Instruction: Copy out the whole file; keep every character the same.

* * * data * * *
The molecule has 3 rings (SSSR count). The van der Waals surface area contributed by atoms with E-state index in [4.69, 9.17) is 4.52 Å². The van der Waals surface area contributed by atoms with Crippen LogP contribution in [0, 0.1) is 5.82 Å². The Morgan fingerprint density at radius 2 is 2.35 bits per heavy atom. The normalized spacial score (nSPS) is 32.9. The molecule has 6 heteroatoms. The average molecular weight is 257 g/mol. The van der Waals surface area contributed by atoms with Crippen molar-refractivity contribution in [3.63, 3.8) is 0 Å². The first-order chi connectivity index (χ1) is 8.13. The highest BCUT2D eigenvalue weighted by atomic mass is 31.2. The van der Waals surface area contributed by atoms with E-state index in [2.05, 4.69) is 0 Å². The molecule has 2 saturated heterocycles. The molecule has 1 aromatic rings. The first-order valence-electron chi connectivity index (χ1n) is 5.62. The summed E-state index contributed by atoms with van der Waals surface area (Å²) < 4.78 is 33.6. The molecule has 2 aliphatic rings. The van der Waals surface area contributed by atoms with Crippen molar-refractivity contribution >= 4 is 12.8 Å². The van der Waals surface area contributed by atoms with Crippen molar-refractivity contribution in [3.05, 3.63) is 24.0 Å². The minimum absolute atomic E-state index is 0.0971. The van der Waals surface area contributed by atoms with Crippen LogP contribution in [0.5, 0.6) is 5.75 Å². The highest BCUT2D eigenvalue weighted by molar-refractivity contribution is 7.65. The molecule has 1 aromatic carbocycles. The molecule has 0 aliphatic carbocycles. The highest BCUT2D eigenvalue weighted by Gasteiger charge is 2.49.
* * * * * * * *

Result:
The molecule has 3 rings (SSSR count). The van der Waals surface area contributed by atoms with E-state index in [4.69, 9.17) is 4.52 Å². The van der Waals surface area contributed by atoms with Crippen LogP contribution in [0, 0.1) is 5.82 Å². The Morgan fingerprint density at radius 2 is 2.35 bits per heavy atom. The normalized spacial score (nSPS) is 32.9. The molecule has 6 heteroatoms. The average molecular weight is 257 g/mol. The van der Waals surface area contributed by atoms with Crippen molar-refractivity contribution in [3.63, 3.8) is 0 Å². The first-order chi connectivity index (χ1) is 8.13. The highest BCUT2D eigenvalue weighted by atomic mass is 31.2. The van der Waals surface area contributed by atoms with E-state index in [2.05, 4.69) is 0 Å². The molecule has 2 saturated heterocycles. The molecule has 1 aromatic rings. The first-order valence-electron chi connectivity index (χ1n) is 5.62. The summed E-state index contributed by atoms with van der Waals surface area (Å²) < 4.78 is 33.6. The molecule has 2 aliphatic rings. The van der Waals surface area contributed by atoms with Crippen molar-refractivity contribution >= 4 is 12.8 Å². The van der Waals surface area contributed by atoms with Crippen molar-refractivity contribution in [3.05, 3.63) is 24.0 Å². The minimum absolute atomic E-state index is 0.0971. The van der Waals surface area contributed by atoms with Crippen LogP contribution in [0.5, 0.6) is 5.75 Å². The highest BCUT2D eigenvalue weighted by molar-refractivity contribution is 7.65. The molecule has 1 aromatic carbocycles. The molecule has 0 aliphatic carbocycles. The highest BCUT2D eigenvalue weighted by Gasteiger charge is 2.49.